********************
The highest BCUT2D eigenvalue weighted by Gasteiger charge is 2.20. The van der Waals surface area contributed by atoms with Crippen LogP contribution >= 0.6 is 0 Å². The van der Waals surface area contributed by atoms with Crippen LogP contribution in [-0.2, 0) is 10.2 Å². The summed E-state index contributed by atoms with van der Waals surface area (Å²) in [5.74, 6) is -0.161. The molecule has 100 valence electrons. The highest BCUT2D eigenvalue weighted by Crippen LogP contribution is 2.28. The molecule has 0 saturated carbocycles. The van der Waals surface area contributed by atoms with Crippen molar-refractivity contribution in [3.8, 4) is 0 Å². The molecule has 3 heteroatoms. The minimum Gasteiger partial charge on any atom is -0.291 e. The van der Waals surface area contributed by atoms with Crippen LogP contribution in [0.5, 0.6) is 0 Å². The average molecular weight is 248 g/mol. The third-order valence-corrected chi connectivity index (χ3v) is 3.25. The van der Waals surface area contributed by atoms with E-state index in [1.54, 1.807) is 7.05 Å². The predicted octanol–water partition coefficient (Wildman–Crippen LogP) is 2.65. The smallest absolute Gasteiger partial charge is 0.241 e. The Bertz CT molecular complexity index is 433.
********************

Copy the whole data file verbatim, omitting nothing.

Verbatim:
The highest BCUT2D eigenvalue weighted by Gasteiger charge is 2.20. The van der Waals surface area contributed by atoms with Crippen LogP contribution >= 0.6 is 0 Å². The van der Waals surface area contributed by atoms with Crippen LogP contribution in [-0.2, 0) is 10.2 Å². The summed E-state index contributed by atoms with van der Waals surface area (Å²) in [5.74, 6) is -0.161. The molecule has 100 valence electrons. The highest BCUT2D eigenvalue weighted by Crippen LogP contribution is 2.28. The molecule has 0 saturated carbocycles. The van der Waals surface area contributed by atoms with Crippen molar-refractivity contribution in [3.8, 4) is 0 Å². The molecule has 3 heteroatoms. The minimum Gasteiger partial charge on any atom is -0.291 e. The van der Waals surface area contributed by atoms with Crippen LogP contribution in [0.5, 0.6) is 0 Å². The average molecular weight is 248 g/mol. The third-order valence-corrected chi connectivity index (χ3v) is 3.25. The van der Waals surface area contributed by atoms with E-state index in [1.54, 1.807) is 7.05 Å². The predicted octanol–water partition coefficient (Wildman–Crippen LogP) is 2.65. The smallest absolute Gasteiger partial charge is 0.241 e. The Bertz CT molecular complexity index is 433.